BLUE RIDGE PARKWAY — On Tuesday, June 15, the Blue Ridge Conservancy hosted “Black and Blue: African Americans on the Blue Ridge Parkway,” a presentation discussing the history of African Americans and their relationship with the Parkway.
The event was moderated by Dale Caveny, board of trustees member for the Blue Ridge Conservancy. The first speaker was Rebecca Branson Jones, a musician and filmmaker who studied at Appalachian State University, served as an apprentice editor on the Ken Burns documentary Country Music and has a documentary series about mental health due to air on PBS in 2022.
The presentation also included Dr. Carmen F. Foster — a public historian with expertise in organization leadership, team development and facilitation as a consultant and coach for senior executives — who lent her insights and memories about traveling the parkway with her family as a child and her connection to the parkway.
Joining Foster and Jones was Ajena Cason Rogers, supervisory park ranger at Maggie L. Walker National Historic Site, where she helps visitors connect to the story of Maggie Leena Walker — a business woman, community activist and nationally known African American leader during the Jim Crow era of segregation.
Situating the conversation in the historical context of the creation of the Blue Ridge Parkway, Jones presented an updated version of research she conducted as a graduate student at Appalachian State University in 2009.
“First, I’d like to start by acknowledging colonization is at the root of racism. National parks were created by violently displacing and breaking treaties with indigenous people,” Jones said. “The Blue Ridge Parkway sits on the unceded lands of the Cherokee, Monacan and Catawba people, and we acknowledge them as the past, present and future caretakers of this land.”
Jones presented a summary of the leaders involved in the foundation and creation of the Blue Ridge Parkway, including President Franklin D. Roosevelt, Secretary of Interior Harold Ickes and landscape architect Stanley Abbott. However, Jones also highlighted leaders of the early Blue Ridge Parkway who she said held explicitly racist values such as Virginia senator Harry Byrd — who Jones said was a segregationist and white separatist — as well as Josephus Daniels, a white supremacist and segregationist. Jones added that Daniels was ultimately one of the leaders of the Wilmington Race Massacre in 1898 in which “2,000 white supremacists overthrew the local biracial government in Wilmington, NC, resulting in the murder of hundreds of Black people and the destruction of Black businesses.”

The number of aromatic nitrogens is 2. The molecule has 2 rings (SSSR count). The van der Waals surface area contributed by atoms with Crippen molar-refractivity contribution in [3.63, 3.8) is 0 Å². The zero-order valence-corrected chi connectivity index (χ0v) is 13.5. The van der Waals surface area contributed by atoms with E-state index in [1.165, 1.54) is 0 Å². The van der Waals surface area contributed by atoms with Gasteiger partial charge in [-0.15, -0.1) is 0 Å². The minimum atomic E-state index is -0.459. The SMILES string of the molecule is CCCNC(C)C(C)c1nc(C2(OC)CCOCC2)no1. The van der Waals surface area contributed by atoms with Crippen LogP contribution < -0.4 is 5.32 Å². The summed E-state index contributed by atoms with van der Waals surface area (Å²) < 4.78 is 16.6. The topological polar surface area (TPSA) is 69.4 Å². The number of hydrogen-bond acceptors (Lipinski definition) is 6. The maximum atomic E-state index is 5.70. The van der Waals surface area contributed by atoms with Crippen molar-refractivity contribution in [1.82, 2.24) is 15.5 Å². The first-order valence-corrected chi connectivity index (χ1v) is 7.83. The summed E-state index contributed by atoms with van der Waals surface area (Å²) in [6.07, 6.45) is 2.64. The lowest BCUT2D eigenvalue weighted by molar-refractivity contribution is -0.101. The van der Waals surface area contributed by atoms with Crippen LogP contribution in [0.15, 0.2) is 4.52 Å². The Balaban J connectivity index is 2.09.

“One of the few African Americans among these politicians was William J. Trent Jr.,” Jones said. Trent, a Black man from Atlanta, was the advisor on African American affairs to Ickes according to Jones. An advocate for desegregating the national parks, Trent was successful with the support of Ickes in desegregating the national parks in 1945.
“When talking about African Americans and their use of the parkway, we have to talk about the risks of driving while Black,” said Jones. She stated that the “myth of the open road” was made for white people. “So much of American law is focused upon policing Black people and their movement in this country for the last 400 years, starting with slave patrols,” Jones said.
Foster spoke of her experiences as a child traveling on the parkway with her family. She said that “parents care about safety, they care about security and cleanliness,” and that when she and her family traveled these concerns were paramount in making sure her family made it safely to their destination. She added that her family would take into consideration “if we would even drive through the parkway to Roanoke in a way that would be clearly before dark.”
“They didn’t want us to suffer any indignities that we would have to contend with,” Foster said.
Looking for “oral history tidbits” from retired teachers she knows, Foster says she spoke to a lady in her 90s who lived in Richmond, Va., who said “the drive was too long” and that “there was no history relating to African Americans, so why would I go there?” Another retired educator who is almost 90 years old, Foster said, recalled that “during the era of segregation, people stayed in people’s homes” and could not “just easily stay in and camp out or go someplace, you needed to be in a place that was safe.” Ultimately, the man she interviewed emphasized the “anxiety about people’s security” when it came to traveling on the parkway during his youth.